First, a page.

|The Frankfurt-Tipp rating:|
|Original title:||Phantom Thread|
|Direction:||Paul Thomas Anderson|
|Production country:||Großbritannien 2017|
|Running time:||Approx. 131 min|
|Rated:||From 6 years|
Reynolds Woodcock (Daniel Day Lewis) is a genius when it comes to fashion and tailoring. High society, aristocrats, and movie stars clamor to slip into clothes designed by him. With the help of his sister Cyril (Lesley Manville), the fashion designer has made his House of Woodcock the premier address for exclusive fashion. Women are a great inspiration to the bachelor - but nothing more. Many succumb to his charms, but as soon as they stop inspiring him with new ideas, his sister has to make sure they disappear from his life again. That seems to change when he meets Alma (Vicky Krieps). The young woman seems to be the first who could take a permanent place in the life of the genius tailor - and not just as a muse. But whether she can come to terms with his whims, his need for control and his obsession is another matter entirely.
The Silken Thread is a very difficult film - both to watch and to discuss. There's no question that, aesthetically, Paul Thomas Anderson is a great filmmaker. Many of the images he has brought to the screen are once again magnificent. In addition, he has once again managed to get top performances out of his actors, most notably Daniel Day Lewis. In this regard, it is also understandable why the drama is nominated for almost every film award and hailed as a masterpiece by some critics and cineastes.
ABER: As a storyteller, Anderson is arguably out of touch. Sure, there's an audience for that too, as evidenced by the many consistently rave reviews. But if you can't be completely intoxicated by the visuals and can't get into the seeeeeery slow rippling narrative flow, you'll have a very hard time watching over two hours of not-so-sympathetic people making each other's lives hell and yet not being able to be without each other. It may be very elegantly staged, but it's also enormously exhausting.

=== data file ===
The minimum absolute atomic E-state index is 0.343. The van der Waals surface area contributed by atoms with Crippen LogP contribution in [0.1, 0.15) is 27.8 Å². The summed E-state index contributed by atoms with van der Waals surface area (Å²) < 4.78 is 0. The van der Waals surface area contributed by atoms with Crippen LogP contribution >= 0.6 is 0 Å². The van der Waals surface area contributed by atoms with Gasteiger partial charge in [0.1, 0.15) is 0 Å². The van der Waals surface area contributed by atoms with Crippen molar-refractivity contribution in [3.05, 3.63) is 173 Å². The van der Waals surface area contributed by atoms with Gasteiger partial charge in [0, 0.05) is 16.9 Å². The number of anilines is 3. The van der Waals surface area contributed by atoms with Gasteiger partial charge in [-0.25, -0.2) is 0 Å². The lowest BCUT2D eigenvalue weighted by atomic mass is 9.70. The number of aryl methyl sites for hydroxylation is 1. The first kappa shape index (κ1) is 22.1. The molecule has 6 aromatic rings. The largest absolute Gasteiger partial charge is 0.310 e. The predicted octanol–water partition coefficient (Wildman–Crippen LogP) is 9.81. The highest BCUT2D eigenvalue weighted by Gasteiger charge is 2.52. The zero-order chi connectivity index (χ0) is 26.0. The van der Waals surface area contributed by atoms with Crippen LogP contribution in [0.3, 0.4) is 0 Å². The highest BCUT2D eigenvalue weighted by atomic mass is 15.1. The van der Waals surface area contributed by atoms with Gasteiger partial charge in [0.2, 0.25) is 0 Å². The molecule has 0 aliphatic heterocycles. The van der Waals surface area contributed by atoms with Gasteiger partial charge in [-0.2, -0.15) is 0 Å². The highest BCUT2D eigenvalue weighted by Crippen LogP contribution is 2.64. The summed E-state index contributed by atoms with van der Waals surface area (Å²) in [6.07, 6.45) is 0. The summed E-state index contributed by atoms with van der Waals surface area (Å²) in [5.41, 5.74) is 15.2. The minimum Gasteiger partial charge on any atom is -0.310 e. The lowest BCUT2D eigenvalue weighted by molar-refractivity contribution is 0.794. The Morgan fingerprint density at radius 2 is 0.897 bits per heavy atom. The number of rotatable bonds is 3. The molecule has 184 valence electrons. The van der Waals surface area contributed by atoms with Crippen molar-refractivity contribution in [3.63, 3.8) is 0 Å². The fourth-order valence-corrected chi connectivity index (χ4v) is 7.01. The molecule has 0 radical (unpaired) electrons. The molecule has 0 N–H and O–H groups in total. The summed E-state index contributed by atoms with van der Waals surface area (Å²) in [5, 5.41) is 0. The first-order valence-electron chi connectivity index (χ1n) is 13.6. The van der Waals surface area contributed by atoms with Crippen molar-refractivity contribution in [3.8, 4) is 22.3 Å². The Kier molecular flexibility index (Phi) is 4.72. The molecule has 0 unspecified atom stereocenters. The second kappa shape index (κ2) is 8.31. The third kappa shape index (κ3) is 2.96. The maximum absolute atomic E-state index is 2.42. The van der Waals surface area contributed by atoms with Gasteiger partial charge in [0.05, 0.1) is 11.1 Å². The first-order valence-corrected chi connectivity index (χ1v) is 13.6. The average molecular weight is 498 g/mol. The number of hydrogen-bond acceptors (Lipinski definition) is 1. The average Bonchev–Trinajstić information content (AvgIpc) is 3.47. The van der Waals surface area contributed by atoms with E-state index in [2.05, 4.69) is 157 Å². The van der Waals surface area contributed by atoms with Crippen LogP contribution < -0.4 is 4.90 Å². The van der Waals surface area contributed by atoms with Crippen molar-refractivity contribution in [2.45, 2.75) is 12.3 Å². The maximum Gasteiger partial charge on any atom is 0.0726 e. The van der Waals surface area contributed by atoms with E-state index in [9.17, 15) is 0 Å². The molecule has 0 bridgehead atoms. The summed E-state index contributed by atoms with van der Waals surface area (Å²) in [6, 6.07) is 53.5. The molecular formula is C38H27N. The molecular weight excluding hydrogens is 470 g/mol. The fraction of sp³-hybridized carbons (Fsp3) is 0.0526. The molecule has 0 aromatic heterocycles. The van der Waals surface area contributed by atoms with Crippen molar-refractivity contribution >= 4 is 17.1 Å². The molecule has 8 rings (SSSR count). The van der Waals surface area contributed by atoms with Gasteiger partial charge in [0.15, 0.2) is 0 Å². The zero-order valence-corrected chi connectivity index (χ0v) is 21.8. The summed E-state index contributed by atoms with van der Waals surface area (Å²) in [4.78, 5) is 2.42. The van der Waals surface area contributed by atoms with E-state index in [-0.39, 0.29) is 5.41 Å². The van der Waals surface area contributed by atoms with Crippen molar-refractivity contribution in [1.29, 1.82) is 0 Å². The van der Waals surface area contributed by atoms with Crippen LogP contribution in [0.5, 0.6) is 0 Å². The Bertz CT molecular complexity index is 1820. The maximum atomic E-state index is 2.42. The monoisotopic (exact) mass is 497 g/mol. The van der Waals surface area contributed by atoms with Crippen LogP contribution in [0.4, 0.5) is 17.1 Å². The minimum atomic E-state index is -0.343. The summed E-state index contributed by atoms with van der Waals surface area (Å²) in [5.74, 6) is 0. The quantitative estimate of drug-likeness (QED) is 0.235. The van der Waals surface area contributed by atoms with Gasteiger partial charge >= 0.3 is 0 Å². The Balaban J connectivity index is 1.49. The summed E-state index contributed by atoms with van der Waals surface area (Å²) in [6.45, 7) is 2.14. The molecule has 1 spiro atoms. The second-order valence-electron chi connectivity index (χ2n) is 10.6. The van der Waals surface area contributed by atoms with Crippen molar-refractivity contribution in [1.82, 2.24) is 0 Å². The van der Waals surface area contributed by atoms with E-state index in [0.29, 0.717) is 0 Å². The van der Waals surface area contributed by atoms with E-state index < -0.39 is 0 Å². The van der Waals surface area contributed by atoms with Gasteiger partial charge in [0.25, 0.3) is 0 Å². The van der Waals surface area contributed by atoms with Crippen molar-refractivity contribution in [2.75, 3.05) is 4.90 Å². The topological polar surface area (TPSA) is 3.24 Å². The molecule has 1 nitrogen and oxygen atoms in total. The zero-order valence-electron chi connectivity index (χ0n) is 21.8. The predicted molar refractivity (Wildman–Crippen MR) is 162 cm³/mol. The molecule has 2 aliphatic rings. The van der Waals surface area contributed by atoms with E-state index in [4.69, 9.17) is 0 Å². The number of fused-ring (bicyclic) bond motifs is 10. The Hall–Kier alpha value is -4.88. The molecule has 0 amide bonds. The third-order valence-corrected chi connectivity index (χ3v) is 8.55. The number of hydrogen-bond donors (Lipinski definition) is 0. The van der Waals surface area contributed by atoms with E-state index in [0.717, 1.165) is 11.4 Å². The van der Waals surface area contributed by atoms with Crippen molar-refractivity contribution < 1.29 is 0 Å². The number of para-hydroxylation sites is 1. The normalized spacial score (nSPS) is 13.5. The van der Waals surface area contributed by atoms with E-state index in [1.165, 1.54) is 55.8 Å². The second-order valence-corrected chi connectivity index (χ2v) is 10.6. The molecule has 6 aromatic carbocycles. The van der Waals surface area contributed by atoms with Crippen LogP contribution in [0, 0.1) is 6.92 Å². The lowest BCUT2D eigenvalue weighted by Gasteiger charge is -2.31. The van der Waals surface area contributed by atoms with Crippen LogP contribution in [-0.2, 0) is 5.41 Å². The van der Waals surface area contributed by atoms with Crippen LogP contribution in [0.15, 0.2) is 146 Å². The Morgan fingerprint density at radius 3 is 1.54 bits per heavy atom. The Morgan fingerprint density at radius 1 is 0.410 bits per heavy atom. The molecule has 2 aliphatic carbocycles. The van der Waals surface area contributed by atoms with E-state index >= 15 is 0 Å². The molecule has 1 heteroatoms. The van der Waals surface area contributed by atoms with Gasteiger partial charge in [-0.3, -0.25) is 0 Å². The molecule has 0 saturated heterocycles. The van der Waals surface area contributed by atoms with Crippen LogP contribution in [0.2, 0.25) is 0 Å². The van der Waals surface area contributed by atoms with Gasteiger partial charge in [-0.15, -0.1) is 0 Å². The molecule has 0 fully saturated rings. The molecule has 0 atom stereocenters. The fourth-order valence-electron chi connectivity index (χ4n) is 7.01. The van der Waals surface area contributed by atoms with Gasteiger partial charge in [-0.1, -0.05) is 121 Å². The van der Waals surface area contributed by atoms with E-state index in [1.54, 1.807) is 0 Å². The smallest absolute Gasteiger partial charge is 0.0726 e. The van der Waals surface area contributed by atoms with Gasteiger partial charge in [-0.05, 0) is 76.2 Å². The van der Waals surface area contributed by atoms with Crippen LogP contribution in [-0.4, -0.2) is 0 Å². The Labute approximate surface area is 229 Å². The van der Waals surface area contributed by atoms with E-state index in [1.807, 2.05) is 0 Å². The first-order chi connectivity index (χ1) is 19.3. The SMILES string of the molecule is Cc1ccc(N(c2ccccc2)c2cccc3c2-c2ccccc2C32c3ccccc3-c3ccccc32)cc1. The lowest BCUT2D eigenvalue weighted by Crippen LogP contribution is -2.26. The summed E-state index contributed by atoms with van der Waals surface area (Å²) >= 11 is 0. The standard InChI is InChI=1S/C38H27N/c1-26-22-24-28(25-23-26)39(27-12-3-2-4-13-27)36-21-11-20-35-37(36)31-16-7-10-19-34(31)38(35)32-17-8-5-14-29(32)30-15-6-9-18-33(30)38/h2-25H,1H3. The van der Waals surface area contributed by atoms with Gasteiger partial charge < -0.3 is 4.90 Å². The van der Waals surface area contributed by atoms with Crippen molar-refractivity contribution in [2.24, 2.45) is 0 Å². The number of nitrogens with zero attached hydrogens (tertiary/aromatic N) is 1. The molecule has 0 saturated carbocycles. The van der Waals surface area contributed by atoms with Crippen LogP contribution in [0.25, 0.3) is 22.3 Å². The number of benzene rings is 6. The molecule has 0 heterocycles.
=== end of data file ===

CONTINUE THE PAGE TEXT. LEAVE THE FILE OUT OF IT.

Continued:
especially since it becomes clear very quickly what the story is actually getting at. After a certain point there are no more surprises, no real further development, so some aspects are just repeated or overly broad. Of course, it has to be said that this is all a matter of opinion, as there are quite a few film lovers who appreciate Anderson's very special style and consider it high cinematic art. You can argue about that, of course - or you can just accept that what you find quite great yourself, others find unbearably boring and too detached.
And for that very reason, in this particular case, I'd like to leave it at a somewhat squishy conclusion. For me personally, The Silken Thread was a real test of patience and I know quite a few who felt the same way. If you're looking for a movie with real entertainment value, you shouldn't go to the cinema. On the other hand, I can understand why a work like this is not only celebrated by the feuilleton, but also by lovers of high quality cinema. And for this audience it can be said quite clearly: If you already found Anderson's The Master quite great in terms of pace and style, you will also enjoy this film.
An article by Frankfurt-Tipp